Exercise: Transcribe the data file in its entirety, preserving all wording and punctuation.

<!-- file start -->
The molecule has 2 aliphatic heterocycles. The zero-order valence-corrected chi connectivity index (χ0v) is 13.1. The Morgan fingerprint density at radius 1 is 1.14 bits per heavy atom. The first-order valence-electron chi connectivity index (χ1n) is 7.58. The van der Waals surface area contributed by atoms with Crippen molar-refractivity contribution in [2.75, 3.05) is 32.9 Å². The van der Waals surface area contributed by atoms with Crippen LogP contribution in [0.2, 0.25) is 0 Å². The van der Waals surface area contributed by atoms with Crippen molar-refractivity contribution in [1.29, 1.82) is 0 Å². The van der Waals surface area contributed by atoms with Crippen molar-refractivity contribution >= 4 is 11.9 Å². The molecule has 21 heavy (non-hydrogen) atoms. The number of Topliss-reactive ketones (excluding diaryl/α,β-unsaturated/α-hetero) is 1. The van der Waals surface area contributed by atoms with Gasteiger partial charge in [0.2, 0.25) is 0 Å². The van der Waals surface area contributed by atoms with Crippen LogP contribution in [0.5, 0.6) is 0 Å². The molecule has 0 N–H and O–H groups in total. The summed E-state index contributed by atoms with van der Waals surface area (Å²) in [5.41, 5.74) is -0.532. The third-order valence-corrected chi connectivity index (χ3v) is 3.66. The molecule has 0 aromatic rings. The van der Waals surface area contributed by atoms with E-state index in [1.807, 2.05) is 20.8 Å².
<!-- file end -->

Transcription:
The molecule has 2 aliphatic heterocycles. The zero-order valence-corrected chi connectivity index (χ0v) is 13.1. The Morgan fingerprint density at radius 1 is 1.14 bits per heavy atom. The first-order valence-electron chi connectivity index (χ1n) is 7.58. The van der Waals surface area contributed by atoms with Crippen molar-refractivity contribution in [2.75, 3.05) is 32.9 Å². The van der Waals surface area contributed by atoms with Crippen LogP contribution in [0.2, 0.25) is 0 Å². The van der Waals surface area contributed by atoms with Crippen molar-refractivity contribution in [1.29, 1.82) is 0 Å². The van der Waals surface area contributed by atoms with Crippen molar-refractivity contribution >= 4 is 11.9 Å². The molecule has 21 heavy (non-hydrogen) atoms. The number of Topliss-reactive ketones (excluding diaryl/α,β-unsaturated/α-hetero) is 1. The van der Waals surface area contributed by atoms with Gasteiger partial charge in [0.2, 0.25) is 0 Å². The van der Waals surface area contributed by atoms with Crippen LogP contribution in [0.5, 0.6) is 0 Å². The molecule has 0 N–H and O–H groups in total. The summed E-state index contributed by atoms with van der Waals surface area (Å²) in [5.41, 5.74) is -0.532. The third-order valence-corrected chi connectivity index (χ3v) is 3.66. The molecule has 0 aromatic rings. The van der Waals surface area contributed by atoms with E-state index in [1.807, 2.05) is 20.8 Å².